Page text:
An eye so full of lofty design
Admittedly, the reader will not wish to take such a phrase out of its context, nor wholly discount how impressed Walton himself is by his friend's intervention on his behalf. Yet at the same time the ambivalence in diction that has surrounded the functioning of eloquence since Walton resumed the narration (III:Walton:1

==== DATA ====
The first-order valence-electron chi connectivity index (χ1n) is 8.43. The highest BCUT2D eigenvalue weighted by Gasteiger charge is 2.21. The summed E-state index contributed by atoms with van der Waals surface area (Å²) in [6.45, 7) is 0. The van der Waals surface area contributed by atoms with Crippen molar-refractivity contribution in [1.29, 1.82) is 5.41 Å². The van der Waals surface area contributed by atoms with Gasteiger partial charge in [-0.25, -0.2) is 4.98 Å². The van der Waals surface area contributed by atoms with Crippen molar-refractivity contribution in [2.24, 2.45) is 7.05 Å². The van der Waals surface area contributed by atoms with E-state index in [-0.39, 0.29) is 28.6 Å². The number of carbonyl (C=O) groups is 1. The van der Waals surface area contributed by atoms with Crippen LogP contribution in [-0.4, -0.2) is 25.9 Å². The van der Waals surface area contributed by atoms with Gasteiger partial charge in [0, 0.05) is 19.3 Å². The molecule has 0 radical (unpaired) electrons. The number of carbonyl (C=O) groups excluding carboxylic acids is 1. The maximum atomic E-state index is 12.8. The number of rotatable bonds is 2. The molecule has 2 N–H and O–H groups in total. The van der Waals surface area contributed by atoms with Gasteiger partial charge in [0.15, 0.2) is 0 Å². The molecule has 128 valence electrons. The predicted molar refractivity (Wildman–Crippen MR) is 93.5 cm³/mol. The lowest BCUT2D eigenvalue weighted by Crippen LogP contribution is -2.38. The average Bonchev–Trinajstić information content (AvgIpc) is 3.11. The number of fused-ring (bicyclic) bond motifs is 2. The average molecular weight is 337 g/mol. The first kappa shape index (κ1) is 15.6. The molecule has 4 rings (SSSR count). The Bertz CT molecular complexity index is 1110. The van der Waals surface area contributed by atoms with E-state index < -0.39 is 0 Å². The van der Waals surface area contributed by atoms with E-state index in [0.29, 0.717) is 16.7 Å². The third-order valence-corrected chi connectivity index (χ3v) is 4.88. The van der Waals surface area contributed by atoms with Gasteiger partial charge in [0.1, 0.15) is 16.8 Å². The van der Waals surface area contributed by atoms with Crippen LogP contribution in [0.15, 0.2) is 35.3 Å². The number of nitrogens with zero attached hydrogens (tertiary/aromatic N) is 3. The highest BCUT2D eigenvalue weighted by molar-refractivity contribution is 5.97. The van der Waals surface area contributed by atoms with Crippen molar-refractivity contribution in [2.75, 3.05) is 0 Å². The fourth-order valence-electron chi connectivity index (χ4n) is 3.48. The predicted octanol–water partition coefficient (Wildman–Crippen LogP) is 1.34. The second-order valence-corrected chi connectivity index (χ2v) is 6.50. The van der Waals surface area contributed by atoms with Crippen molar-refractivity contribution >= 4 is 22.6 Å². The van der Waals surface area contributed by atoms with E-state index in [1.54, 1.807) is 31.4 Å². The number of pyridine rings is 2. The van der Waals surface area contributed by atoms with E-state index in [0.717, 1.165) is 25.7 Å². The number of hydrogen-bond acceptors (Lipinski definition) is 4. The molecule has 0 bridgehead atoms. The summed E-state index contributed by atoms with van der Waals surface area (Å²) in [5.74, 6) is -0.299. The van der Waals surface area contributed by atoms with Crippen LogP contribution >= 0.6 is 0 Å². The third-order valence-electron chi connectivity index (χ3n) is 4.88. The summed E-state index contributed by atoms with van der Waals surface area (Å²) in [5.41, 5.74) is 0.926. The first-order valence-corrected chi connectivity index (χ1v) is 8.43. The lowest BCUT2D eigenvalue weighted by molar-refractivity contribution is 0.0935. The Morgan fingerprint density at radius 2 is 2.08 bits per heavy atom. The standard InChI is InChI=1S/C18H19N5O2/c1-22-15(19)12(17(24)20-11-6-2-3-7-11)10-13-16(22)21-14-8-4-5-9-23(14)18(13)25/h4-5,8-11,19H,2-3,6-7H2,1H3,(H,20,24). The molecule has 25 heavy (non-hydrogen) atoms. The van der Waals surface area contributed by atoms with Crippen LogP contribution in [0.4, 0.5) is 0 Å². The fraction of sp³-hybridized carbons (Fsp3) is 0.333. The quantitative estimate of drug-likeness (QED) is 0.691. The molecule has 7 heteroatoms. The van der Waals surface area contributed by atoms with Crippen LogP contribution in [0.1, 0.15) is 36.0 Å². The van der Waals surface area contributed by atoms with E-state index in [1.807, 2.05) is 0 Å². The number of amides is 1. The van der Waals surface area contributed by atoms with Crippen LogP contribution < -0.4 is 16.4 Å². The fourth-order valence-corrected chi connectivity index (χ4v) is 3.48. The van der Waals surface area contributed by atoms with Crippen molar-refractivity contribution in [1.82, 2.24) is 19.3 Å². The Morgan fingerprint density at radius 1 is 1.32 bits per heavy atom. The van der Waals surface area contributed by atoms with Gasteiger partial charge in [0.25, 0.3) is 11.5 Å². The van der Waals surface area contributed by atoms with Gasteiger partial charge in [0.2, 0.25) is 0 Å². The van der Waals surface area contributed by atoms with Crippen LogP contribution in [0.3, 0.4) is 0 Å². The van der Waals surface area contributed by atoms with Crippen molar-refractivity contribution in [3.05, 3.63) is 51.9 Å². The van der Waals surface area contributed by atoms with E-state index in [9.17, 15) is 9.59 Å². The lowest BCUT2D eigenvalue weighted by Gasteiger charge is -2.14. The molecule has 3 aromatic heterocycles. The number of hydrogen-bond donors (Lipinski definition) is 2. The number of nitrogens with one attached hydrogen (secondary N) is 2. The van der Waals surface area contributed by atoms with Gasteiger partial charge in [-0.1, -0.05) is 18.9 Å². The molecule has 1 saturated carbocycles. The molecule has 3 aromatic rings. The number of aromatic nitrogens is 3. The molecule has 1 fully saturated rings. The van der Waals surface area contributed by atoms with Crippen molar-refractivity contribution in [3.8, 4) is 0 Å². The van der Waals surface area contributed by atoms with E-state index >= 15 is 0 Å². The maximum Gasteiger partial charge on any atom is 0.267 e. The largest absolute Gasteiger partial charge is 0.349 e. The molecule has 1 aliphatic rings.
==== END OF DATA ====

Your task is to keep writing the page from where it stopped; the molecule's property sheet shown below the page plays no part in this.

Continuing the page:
) calls attention to this further instance of the double-entendre. "Design" may be a synonym for "purpose," the word Walton stresses just below, at the end of this day's entry; but it may also bear a sense of calculated histronics. The linguistic ambivalence allows Walton and his readers, should they wish, to derive opposite conclusions from the same evidence.